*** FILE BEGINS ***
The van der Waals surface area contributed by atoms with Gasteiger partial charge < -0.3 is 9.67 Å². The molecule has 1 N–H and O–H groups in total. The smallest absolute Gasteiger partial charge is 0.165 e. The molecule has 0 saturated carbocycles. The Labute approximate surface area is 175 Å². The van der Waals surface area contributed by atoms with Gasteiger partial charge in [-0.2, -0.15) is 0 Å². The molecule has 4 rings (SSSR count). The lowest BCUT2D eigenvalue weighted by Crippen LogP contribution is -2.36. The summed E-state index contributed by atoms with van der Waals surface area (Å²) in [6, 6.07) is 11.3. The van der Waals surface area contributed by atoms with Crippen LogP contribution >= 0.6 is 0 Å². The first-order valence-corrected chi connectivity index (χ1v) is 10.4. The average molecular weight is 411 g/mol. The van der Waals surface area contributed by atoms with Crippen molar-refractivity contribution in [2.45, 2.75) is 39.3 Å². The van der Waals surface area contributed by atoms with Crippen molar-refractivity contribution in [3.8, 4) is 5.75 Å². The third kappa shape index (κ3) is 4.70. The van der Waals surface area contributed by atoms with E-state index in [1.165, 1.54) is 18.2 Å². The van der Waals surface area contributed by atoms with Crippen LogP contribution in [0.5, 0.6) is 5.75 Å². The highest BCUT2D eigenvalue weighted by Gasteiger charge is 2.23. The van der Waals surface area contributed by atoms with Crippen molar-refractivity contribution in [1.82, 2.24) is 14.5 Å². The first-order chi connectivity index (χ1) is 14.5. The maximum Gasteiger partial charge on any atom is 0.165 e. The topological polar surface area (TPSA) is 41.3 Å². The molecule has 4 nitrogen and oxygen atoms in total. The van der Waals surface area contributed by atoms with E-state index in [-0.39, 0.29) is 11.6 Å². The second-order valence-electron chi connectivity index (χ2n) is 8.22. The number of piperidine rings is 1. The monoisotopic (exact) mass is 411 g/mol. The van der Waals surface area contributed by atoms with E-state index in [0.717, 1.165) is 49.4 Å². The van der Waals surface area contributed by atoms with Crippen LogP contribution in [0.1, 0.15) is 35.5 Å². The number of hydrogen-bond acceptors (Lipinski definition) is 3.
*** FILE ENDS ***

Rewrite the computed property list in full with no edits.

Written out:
The van der Waals surface area contributed by atoms with Gasteiger partial charge < -0.3 is 9.67 Å². The molecule has 1 N–H and O–H groups in total. The smallest absolute Gasteiger partial charge is 0.165 e. The molecule has 0 saturated carbocycles. The Labute approximate surface area is 175 Å². The van der Waals surface area contributed by atoms with Gasteiger partial charge in [-0.2, -0.15) is 0 Å². The molecule has 4 rings (SSSR count). The lowest BCUT2D eigenvalue weighted by Crippen LogP contribution is -2.36. The summed E-state index contributed by atoms with van der Waals surface area (Å²) in [6, 6.07) is 11.3. The van der Waals surface area contributed by atoms with Crippen LogP contribution >= 0.6 is 0 Å². The first-order valence-corrected chi connectivity index (χ1v) is 10.4. The average molecular weight is 411 g/mol. The van der Waals surface area contributed by atoms with Crippen molar-refractivity contribution in [2.45, 2.75) is 39.3 Å². The van der Waals surface area contributed by atoms with Crippen molar-refractivity contribution in [3.8, 4) is 5.75 Å². The third kappa shape index (κ3) is 4.70. The van der Waals surface area contributed by atoms with E-state index in [1.165, 1.54) is 18.2 Å². The van der Waals surface area contributed by atoms with Crippen LogP contribution in [0.5, 0.6) is 5.75 Å². The highest BCUT2D eigenvalue weighted by Gasteiger charge is 2.23. The van der Waals surface area contributed by atoms with Crippen molar-refractivity contribution in [1.82, 2.24) is 14.5 Å². The first-order chi connectivity index (χ1) is 14.5. The maximum Gasteiger partial charge on any atom is 0.165 e. The topological polar surface area (TPSA) is 41.3 Å². The molecule has 4 nitrogen and oxygen atoms in total. The van der Waals surface area contributed by atoms with E-state index in [-0.39, 0.29) is 11.6 Å². The second-order valence-electron chi connectivity index (χ2n) is 8.22. The number of piperidine rings is 1. The monoisotopic (exact) mass is 411 g/mol. The van der Waals surface area contributed by atoms with E-state index in [0.717, 1.165) is 49.4 Å². The van der Waals surface area contributed by atoms with Crippen LogP contribution in [0.1, 0.15) is 35.5 Å². The number of hydrogen-bond acceptors (Lipinski definition) is 3.